In my last post I described how we’re taking stock of where and how we’re delivering against our theory of change to give greater influence to citizens over those with power.
Since starting at mySociety I’ve spent my time meeting lots of lovely people, getting to know the team, our funders, partners and peers and finding out how mySociety does what it does.
One thing I have learned is that despite our British roots, the majority of our work is now international, and we work with wonderful partners in over 35 countries around the world, from Ukraine to South Africa, Liberia to Norway. In each case they tend to be activists, journalists and NGOs who are passionate about better government, citizen empowerment, and fighting corruption.
Our success is defined by our partners’ success – so in order to best support our partners I’d like to talk a little bit about some of the practical steps we’re taking to consolidate what we already have and scale up what works.
Four Simple Goals
The core mission of mySociety remains the same: to invent and popularise websites and apps that enable citizens around the world to exert power over institutions and decision makers.
We see the need to both ‘invent’ and ‘popularise’ digital tools as equally important – digital tools can be useful in developing new approaches to difficult problems, but we must ensure they are both widely used and actually enable citizens to be capable of demanding better.
In order to best help our partners and to better understand the impact of our work we have four really simple goals that will direct our efforts over the next few years:
1. Encourage more people
2. Work with more partners
3. Prove what works and
4. Take a lead role in
Planning For Success
In addition to running our successful UK sites TheyWorkForYou.com, WhatDoTheyKnow.com, WriteToThem.com and FixMyStreet.com, we’ll continue to work with our partners to improve our existing services, making them easier to deploy and better integrated together.
We’ve recently established a quarterly call for new proposals for potential new partners who wish to set up new sites of their own from our roster of services (FOI, Parliaments and Elections, FixMyStreet). This helps inform potential partners of what’s involved before getting started, and helps us better target our resources and plan for success upfront.
We’re also putting more effort into increasing the impact and usage of our existing sites and services, by providing targeted development support, training, direct funding and additional technical development. Helping to sustain each site through the difficult first year or two should be a major marker of success.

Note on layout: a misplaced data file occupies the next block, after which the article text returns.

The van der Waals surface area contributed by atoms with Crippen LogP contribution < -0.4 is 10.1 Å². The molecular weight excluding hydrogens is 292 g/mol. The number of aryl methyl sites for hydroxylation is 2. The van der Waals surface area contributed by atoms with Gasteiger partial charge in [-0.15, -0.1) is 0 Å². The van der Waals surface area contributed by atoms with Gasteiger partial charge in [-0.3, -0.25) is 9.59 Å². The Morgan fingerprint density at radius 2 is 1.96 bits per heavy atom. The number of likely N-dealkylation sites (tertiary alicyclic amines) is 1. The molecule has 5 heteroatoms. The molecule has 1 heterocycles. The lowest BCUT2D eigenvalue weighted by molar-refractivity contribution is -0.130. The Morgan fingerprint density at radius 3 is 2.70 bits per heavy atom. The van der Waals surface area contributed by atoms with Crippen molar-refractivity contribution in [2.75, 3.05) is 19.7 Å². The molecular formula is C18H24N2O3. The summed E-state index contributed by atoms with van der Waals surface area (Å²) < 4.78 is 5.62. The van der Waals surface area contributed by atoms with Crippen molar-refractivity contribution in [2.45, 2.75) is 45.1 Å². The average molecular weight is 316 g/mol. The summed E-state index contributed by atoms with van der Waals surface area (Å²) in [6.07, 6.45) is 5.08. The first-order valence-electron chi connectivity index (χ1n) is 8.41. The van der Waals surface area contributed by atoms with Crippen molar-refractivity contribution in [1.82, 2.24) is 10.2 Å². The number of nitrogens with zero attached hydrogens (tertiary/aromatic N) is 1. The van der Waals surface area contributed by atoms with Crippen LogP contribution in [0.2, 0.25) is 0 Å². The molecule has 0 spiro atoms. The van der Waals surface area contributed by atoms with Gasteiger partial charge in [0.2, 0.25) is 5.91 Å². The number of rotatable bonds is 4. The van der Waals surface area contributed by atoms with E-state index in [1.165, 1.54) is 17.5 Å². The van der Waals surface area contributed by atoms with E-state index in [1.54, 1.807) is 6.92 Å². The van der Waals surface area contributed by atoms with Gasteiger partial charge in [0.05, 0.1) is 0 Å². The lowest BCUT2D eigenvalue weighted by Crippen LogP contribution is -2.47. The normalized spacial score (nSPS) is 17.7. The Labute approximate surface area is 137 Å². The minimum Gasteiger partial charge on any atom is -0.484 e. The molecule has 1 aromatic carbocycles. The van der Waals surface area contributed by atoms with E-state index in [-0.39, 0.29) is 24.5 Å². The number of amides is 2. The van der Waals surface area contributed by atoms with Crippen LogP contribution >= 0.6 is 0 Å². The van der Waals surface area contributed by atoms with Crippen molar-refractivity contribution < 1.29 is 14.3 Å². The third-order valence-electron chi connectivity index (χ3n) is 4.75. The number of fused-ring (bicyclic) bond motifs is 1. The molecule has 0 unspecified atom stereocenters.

Proving What Works
One major thing that will change is putting our research much more front and centre to our work, in order to create a greater evidence base for the impacts of civic technology and ensuring we are able to talk about this widely and publicly.
You’ll see us carry out much more inclusive and comparative impact research on the use of civic technology encompassing individual, socio-political and sector-specific factors.
If you haven’t already read our latest research paper ‘Who Benefits From Civic Technology?’ then please do have a look. This is an important first step in laying down the case for impact, being honest about where more work is required and focusing our efforts to create a greater evidence base for civic technology as a whole.
Our long-term aim is to establish a global hub for impact research, and assist more civic tech organisations to assess and improve the impact of their own work. To this end we’ll be hosting our next TICTeC – The Impacts of Civic Technology Conference, in Barcelona on the 27th and 28th of April next year.
This will be an important opportunity to share and discuss research findings and key challenges from across the sector and we hope to see many of you there in person.
Where We Go Next
Over the past decade, through a process of experimentation, consultation and measurement, mySociety have created a portfolio of popular, proven online services, used by over 10 million people each year.
This is an amazing legacy to take on.
Over the next decade I hope that we’ll continue this work, and seek to further establish mySociety as one of the leading international civic technology institutions, providing much-needed global leadership and inspiration in our sector – if we could come to be seen as having a similar impact to that of an Article 19 or Human Rights Watch in our own field, then I think that will be a pretty good measure of success.
For the moment we’ll continue to focus on the practical steps we need to take in order to improve and build upon what we already have, but I’m excited about the plans we have for the future and I’ll share more details on what we have in store in the weeks to come.
Image: Rachel Pasch (CC)